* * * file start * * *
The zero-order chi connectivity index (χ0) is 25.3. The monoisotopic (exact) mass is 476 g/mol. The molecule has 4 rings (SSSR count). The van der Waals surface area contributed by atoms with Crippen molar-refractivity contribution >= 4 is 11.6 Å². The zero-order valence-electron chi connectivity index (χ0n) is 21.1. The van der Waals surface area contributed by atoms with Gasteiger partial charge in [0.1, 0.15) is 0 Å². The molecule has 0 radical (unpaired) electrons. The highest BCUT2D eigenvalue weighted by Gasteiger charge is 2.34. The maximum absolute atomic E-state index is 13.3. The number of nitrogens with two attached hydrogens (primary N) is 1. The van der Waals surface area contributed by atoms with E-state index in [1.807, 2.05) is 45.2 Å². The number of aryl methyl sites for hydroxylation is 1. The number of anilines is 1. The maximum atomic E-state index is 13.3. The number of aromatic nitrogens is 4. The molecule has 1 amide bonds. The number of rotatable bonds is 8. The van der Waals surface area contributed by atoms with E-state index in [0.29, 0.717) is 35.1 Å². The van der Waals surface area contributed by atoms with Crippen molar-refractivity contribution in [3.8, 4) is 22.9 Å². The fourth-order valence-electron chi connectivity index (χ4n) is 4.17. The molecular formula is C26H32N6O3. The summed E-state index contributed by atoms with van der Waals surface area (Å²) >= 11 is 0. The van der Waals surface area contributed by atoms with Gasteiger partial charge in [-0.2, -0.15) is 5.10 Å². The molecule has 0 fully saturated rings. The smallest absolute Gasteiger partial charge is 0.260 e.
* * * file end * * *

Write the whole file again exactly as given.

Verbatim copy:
The zero-order chi connectivity index (χ0) is 25.3. The monoisotopic (exact) mass is 476 g/mol. The molecule has 4 rings (SSSR count). The van der Waals surface area contributed by atoms with Crippen molar-refractivity contribution >= 4 is 11.6 Å². The zero-order valence-electron chi connectivity index (χ0n) is 21.1. The van der Waals surface area contributed by atoms with Gasteiger partial charge in [0.1, 0.15) is 0 Å². The molecule has 0 radical (unpaired) electrons. The highest BCUT2D eigenvalue weighted by Gasteiger charge is 2.34. The maximum absolute atomic E-state index is 13.3. The number of nitrogens with two attached hydrogens (primary N) is 1. The van der Waals surface area contributed by atoms with E-state index in [1.807, 2.05) is 45.2 Å². The number of aryl methyl sites for hydroxylation is 1. The number of anilines is 1. The maximum atomic E-state index is 13.3. The number of aromatic nitrogens is 4. The molecule has 1 amide bonds. The number of rotatable bonds is 8. The van der Waals surface area contributed by atoms with E-state index in [0.29, 0.717) is 35.1 Å². The van der Waals surface area contributed by atoms with Crippen molar-refractivity contribution in [3.8, 4) is 22.9 Å². The fourth-order valence-electron chi connectivity index (χ4n) is 4.17. The molecular formula is C26H32N6O3. The summed E-state index contributed by atoms with van der Waals surface area (Å²) >= 11 is 0. The van der Waals surface area contributed by atoms with Gasteiger partial charge in [-0.2, -0.15) is 5.10 Å². The molecule has 0 fully saturated rings. The smallest absolute Gasteiger partial charge is 0.260 e.